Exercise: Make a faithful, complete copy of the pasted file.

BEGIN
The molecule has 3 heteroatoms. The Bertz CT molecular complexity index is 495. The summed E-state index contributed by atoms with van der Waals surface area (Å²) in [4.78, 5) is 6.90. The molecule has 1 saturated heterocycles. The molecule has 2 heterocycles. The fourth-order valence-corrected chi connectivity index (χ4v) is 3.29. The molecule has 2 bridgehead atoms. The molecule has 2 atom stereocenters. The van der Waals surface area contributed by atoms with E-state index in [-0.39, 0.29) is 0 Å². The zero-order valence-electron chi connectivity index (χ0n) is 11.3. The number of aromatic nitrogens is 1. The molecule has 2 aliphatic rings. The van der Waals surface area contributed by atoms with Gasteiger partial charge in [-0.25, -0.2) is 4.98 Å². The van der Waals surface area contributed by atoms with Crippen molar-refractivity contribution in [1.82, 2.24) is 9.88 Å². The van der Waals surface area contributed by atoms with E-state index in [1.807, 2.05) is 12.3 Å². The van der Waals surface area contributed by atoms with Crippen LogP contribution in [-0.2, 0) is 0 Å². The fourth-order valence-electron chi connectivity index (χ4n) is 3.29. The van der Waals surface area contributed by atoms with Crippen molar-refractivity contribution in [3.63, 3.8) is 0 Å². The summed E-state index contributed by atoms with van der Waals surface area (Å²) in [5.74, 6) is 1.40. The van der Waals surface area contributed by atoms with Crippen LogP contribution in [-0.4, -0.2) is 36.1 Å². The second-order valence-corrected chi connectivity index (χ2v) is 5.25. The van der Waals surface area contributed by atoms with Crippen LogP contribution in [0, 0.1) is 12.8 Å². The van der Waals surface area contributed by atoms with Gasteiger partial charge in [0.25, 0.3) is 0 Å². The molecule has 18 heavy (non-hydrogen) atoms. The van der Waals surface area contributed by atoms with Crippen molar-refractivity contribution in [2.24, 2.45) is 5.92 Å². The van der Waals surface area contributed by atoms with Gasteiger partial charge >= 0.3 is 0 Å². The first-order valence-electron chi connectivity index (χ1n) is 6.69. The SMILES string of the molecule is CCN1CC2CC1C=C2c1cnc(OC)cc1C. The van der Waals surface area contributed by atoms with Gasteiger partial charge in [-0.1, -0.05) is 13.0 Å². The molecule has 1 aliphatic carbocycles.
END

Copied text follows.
The molecule has 3 heteroatoms. The Bertz CT molecular complexity index is 495. The summed E-state index contributed by atoms with van der Waals surface area (Å²) in [4.78, 5) is 6.90. The molecule has 1 saturated heterocycles. The molecule has 2 heterocycles. The fourth-order valence-corrected chi connectivity index (χ4v) is 3.29. The molecule has 2 bridgehead atoms. The molecule has 2 atom stereocenters. The van der Waals surface area contributed by atoms with E-state index in [-0.39, 0.29) is 0 Å². The zero-order valence-electron chi connectivity index (χ0n) is 11.3. The number of aromatic nitrogens is 1. The molecule has 2 aliphatic rings. The van der Waals surface area contributed by atoms with Gasteiger partial charge in [-0.25, -0.2) is 4.98 Å². The van der Waals surface area contributed by atoms with Crippen molar-refractivity contribution in [1.82, 2.24) is 9.88 Å². The van der Waals surface area contributed by atoms with E-state index in [1.807, 2.05) is 12.3 Å². The van der Waals surface area contributed by atoms with Crippen LogP contribution in [-0.2, 0) is 0 Å². The fourth-order valence-electron chi connectivity index (χ4n) is 3.29. The van der Waals surface area contributed by atoms with Crippen molar-refractivity contribution in [3.63, 3.8) is 0 Å². The summed E-state index contributed by atoms with van der Waals surface area (Å²) in [5.74, 6) is 1.40. The van der Waals surface area contributed by atoms with Crippen LogP contribution in [-0.4, -0.2) is 36.1 Å². The second-order valence-corrected chi connectivity index (χ2v) is 5.25. The van der Waals surface area contributed by atoms with Crippen LogP contribution in [0, 0.1) is 12.8 Å². The van der Waals surface area contributed by atoms with Gasteiger partial charge in [0.25, 0.3) is 0 Å². The molecule has 18 heavy (non-hydrogen) atoms. The van der Waals surface area contributed by atoms with Crippen molar-refractivity contribution in [2.24, 2.45) is 5.92 Å². The van der Waals surface area contributed by atoms with Gasteiger partial charge >= 0.3 is 0 Å². The first-order valence-electron chi connectivity index (χ1n) is 6.69. The SMILES string of the molecule is CCN1CC2CC1C=C2c1cnc(OC)cc1C. The van der Waals surface area contributed by atoms with Gasteiger partial charge in [-0.1, -0.05) is 13.0 Å². The molecule has 1 aliphatic carbocycles.